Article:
Many Christians reject the idea that the term "Allah" could ever possibly refer to the God we love and serve. Although there is linguistic commonality between Allah and the Hebrew word "EL," it is hard for us to imagine anything good associated with the word.
And the fact is, American Christians have good reasons for a strong emotional reaction. The news has burned this word into our consciousness on the lips of angry crowds shouting "Allah Akbar!"
But this week I was reminded that we are not the only ones whose feelings are evoked by this ancient Semitic word.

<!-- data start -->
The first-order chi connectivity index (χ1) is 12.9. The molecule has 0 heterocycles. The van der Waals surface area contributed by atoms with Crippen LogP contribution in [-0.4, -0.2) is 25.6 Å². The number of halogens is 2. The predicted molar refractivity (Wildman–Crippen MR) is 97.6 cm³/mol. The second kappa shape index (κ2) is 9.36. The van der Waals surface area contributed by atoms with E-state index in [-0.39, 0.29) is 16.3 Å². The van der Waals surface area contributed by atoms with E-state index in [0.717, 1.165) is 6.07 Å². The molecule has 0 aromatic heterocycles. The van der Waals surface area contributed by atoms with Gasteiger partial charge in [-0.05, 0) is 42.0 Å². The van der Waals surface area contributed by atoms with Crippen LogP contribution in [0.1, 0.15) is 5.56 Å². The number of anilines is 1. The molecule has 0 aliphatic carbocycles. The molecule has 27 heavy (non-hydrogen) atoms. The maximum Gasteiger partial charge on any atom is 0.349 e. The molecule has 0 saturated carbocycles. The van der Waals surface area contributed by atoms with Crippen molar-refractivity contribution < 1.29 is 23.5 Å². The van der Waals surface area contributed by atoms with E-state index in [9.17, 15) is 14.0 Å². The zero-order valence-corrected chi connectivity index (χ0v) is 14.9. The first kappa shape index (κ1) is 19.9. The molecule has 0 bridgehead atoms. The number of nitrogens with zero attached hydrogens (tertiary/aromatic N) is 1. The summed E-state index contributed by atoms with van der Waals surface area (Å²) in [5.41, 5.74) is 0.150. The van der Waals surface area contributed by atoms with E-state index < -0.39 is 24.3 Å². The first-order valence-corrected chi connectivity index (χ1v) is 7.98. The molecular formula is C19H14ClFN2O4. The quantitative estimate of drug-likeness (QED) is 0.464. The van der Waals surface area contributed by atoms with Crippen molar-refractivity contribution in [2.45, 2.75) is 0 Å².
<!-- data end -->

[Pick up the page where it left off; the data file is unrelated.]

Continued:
During a seminar about reaching Muslims in Russia, a dispute arose about using the word Allah. Some church leaders said they could not believe that any Christian would want to use the term Allah as they spoke to their heavenly father.
Then a brother stood up. He is from a small tribe in the Caucasus mountains who have been Christian for over 800 years. He said, "All my life I have read a Bible that tells me about Allah who created the world. All my life I have prayed to Allah, our father in heaven. When I hear this name I have a warm and safe feeling because this is the One who sent his Son to save us."
Perspective is everything. Of course, it would be bizarre for someone in an American church to refer to the father of Jesus as Allah. But can we also see that it would be a sad twist of Christian truth to deny the same word to brothers who have all their lives known Allah as the name for the true and living God? To what word would we have them turn?